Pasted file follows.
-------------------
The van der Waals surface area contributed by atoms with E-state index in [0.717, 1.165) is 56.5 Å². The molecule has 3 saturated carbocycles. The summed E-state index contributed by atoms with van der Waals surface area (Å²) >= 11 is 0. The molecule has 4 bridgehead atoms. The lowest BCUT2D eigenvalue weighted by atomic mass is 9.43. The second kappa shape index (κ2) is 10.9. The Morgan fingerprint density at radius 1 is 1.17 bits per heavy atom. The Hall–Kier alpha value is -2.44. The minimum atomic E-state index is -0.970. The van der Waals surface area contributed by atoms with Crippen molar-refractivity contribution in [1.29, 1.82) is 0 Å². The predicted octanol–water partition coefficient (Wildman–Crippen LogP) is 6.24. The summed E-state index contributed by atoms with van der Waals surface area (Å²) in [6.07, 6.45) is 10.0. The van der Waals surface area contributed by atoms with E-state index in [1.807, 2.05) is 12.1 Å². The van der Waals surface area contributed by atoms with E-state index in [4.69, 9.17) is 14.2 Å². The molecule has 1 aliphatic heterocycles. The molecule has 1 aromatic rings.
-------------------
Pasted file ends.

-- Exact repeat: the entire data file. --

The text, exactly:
The van der Waals surface area contributed by atoms with E-state index in [0.717, 1.165) is 56.5 Å². The molecule has 3 saturated carbocycles. The summed E-state index contributed by atoms with van der Waals surface area (Å²) >= 11 is 0. The molecule has 4 bridgehead atoms. The lowest BCUT2D eigenvalue weighted by atomic mass is 9.43. The second kappa shape index (κ2) is 10.9. The Morgan fingerprint density at radius 1 is 1.17 bits per heavy atom. The Hall–Kier alpha value is -2.44. The minimum atomic E-state index is -0.970. The van der Waals surface area contributed by atoms with Crippen molar-refractivity contribution in [1.29, 1.82) is 0 Å². The predicted octanol–water partition coefficient (Wildman–Crippen LogP) is 6.24. The summed E-state index contributed by atoms with van der Waals surface area (Å²) in [6.07, 6.45) is 10.0. The van der Waals surface area contributed by atoms with E-state index in [1.807, 2.05) is 12.1 Å². The van der Waals surface area contributed by atoms with E-state index in [4.69, 9.17) is 14.2 Å². The molecule has 1 aliphatic heterocycles. The molecule has 1 aromatic rings.